Trends show that consumers are relying more and more on nutritional information to inform their purchases. However, recommended serving sizes are misleading shoppers, says a new study. EurActiv Germany reports.
Whether it is a question of high blood pressure, cholesterol levels or obesity, Europeans’ health depends more and more on diet. Six of the seven major causes of premature death, such as blood pressure, BMI or sedentary lifestyle, are influenced by what we eat and drink or by how active we are, according to the European Commission. Obesity is a particularly prevalent problem, especially among children, and it is on the rise in the EU, with experts warning that the trend is a ticking time-bomb.
In order to address the problem, the Commission’s Directorate-General for Health (DG SANCO) launched its Platform for Action on Diet, Physical Activity and Health in March 2005. Furthermore, EU-wide uniform food labelling was agreed upon and will come into force in December 2016. However, a new study published by researchers at the University of Göttingen has found that food labelling does not always have a positive effect on consumer habits.
Shoppers pay an increasing amount of attention to the information provided on food labelling, such as calorific content, serving size and protein count, so it stands to reason that they are susceptible to being misled by it if it is not accurate. As the recommended serving size is used as a basis for nutritional values, the producer is able to display it on the front of the product packaging voluntarily, as opposed to the mandatory nutritional information, which goes on the back.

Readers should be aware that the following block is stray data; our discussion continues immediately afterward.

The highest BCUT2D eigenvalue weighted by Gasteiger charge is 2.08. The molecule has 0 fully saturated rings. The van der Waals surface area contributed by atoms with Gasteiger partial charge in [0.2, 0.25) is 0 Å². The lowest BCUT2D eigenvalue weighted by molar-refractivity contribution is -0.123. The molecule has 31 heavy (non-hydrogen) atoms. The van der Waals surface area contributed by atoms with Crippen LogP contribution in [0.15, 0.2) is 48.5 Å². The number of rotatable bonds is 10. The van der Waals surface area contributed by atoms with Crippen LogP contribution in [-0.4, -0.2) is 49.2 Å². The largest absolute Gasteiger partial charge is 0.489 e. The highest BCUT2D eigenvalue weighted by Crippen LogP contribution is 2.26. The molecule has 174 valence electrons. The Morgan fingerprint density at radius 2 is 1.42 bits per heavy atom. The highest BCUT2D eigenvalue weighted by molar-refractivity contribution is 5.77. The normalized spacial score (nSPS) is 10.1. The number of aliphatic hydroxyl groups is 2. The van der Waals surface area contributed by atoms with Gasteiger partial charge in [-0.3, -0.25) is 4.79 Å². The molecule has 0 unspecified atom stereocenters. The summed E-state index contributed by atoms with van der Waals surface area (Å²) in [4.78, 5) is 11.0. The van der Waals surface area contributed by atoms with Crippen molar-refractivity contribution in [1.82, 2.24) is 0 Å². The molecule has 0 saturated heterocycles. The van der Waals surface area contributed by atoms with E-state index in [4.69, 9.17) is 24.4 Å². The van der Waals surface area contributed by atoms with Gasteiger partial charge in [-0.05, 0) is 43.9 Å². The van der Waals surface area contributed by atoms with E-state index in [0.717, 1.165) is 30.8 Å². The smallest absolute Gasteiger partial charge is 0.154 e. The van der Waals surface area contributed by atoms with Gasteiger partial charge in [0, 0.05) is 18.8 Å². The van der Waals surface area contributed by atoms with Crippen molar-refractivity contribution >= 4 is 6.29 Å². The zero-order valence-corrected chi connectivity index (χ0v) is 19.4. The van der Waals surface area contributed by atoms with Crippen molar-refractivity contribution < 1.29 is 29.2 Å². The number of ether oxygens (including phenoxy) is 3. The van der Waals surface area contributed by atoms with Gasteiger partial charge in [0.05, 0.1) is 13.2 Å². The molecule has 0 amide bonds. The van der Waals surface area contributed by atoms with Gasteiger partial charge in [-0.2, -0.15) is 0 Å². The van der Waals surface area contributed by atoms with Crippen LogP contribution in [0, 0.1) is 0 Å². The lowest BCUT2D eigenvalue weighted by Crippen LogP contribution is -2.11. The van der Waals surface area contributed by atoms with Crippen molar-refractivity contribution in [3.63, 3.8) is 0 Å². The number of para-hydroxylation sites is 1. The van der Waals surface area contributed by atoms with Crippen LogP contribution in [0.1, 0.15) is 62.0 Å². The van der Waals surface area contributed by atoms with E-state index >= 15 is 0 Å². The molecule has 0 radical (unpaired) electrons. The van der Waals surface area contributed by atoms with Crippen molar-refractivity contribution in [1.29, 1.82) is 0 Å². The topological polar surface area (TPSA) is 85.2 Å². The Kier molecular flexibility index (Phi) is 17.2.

The study was able to conclude that products that display smaller portion sizes were bought more frequently.
“Our results suggest that smaller recommended portion sizes can be misleading and have a hazardous effect on the eating habits of people who use nutritional information as a guide when buying their food,” warned the leader of the study, Ossama Elshiewy. The team also noticed that products that use smaller recommended servings tend to be unhealthier.
The study collected its data from more than 1,500 UK supermarkets of the course of a two year period. The results highlight how easily people can be manipulated, in good faith, when it comes to eating healthily.
“It seems that many consumers who evaluate a product based on its calorific content or other nutritional values ignore the information that compares it per serving,” said Elshiewy. The researchers also warned that this is down to marketing, with little thought of providing the consumer with valuable information.
Elshiewy’s team, therefore, called for an urgent standardisation of recommended serving criteria.